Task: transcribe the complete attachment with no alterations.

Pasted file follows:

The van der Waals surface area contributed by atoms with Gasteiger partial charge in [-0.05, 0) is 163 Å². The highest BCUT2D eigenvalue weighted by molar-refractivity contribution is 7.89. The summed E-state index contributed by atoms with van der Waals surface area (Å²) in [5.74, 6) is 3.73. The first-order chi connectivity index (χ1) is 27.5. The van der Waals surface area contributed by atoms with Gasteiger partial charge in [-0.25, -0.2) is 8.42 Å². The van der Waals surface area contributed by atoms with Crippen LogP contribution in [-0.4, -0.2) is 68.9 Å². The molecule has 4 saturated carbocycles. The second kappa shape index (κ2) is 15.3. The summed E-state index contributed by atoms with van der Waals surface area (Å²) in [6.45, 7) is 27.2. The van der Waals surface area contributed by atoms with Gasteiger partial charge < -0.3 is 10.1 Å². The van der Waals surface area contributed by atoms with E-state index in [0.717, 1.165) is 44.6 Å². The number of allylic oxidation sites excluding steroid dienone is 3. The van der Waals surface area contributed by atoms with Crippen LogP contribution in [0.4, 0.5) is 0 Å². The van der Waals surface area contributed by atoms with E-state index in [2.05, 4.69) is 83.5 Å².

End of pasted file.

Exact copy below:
The van der Waals surface area contributed by atoms with Gasteiger partial charge in [-0.05, 0) is 163 Å². The highest BCUT2D eigenvalue weighted by molar-refractivity contribution is 7.89. The summed E-state index contributed by atoms with van der Waals surface area (Å²) in [5.74, 6) is 3.73. The first-order chi connectivity index (χ1) is 27.5. The van der Waals surface area contributed by atoms with Gasteiger partial charge in [-0.25, -0.2) is 8.42 Å². The van der Waals surface area contributed by atoms with Crippen LogP contribution in [-0.4, -0.2) is 68.9 Å². The molecule has 4 saturated carbocycles. The second kappa shape index (κ2) is 15.3. The summed E-state index contributed by atoms with van der Waals surface area (Å²) in [6.45, 7) is 27.2. The van der Waals surface area contributed by atoms with Gasteiger partial charge < -0.3 is 10.1 Å². The van der Waals surface area contributed by atoms with E-state index in [0.717, 1.165) is 44.6 Å². The number of allylic oxidation sites excluding steroid dienone is 3. The van der Waals surface area contributed by atoms with Crippen LogP contribution in [0.4, 0.5) is 0 Å². The van der Waals surface area contributed by atoms with E-state index in [2.05, 4.69) is 83.5 Å².